RALEIGH, N.C., Feb. 29 /PRNewswire-USNewswire/ -- For the first time, researchers at North Carolina State University have demonstrated that microscopic "two-faced" spheres whose halves are physically or chemically different -- so-called Janus particles -- will move like stealthy submarines when an alternating electrical field is applied to liquid surrounding the particles.
A paper describing the research, published in the Feb. 8, 2008, edition of Physical Review Letters, advances knowledge about how potential "smart" materials -- think of tiny engines or sensors -- can move around and respond to changes in their environment. Janus particles could be used as microscopic mixers, molecular "shuttles," self-propelling microsensors or means of targeted drug delivery.
The researchers -- Dr. Orlin Velev, associate professor of chemical and biomolecular engineering at NC State and lead author of the paper; Sumit Gangwal, an NC State graduate student; Dr. Olivier Cayre, a post-doctoral researcher in Velev's lab; and Dr. Martin Bazant from Massachusetts Institute of Technology -- created tiny two-faced gold and plastic particles and applied low frequency alternating current to the water containing the particles. The electric field was of voltage and frequency similar to the ones you'd get if you plugged a device into a socket in your home or office.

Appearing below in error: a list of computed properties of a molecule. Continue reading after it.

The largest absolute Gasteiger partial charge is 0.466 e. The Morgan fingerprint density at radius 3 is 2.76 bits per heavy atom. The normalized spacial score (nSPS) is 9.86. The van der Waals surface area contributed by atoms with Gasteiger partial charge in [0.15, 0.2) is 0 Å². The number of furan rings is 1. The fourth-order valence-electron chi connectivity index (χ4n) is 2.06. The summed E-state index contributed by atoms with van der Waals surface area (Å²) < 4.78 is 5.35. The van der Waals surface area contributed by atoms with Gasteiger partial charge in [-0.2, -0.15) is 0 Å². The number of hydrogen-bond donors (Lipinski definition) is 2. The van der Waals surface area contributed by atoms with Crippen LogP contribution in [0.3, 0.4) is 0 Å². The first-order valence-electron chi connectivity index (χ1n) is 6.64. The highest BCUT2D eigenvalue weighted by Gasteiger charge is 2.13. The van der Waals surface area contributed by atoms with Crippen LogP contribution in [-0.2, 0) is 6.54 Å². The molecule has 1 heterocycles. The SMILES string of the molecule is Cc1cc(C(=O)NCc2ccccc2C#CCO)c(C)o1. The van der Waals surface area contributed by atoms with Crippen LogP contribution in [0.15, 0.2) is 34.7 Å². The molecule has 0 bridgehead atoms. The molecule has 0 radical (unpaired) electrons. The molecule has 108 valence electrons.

Velev says the micrometer-sized particles convert the electrical field into liquid motion around them and then unexpectedly propel themselves perpendicular to the direction of the powered electrodes -- not in the direction of the electrical field, as would be expected. The particles always travel in the same orientation: with the plastic "face" as the front of the mini-submarine and the metallic "face" in the rear, Velev added.
The phenomenon -- called "induced-charge electrophoresis," which had
been predicted in a theoretical model by the MIT collaborator -- had not
been demonstrated pre
|SOURCE North Carolina State University|
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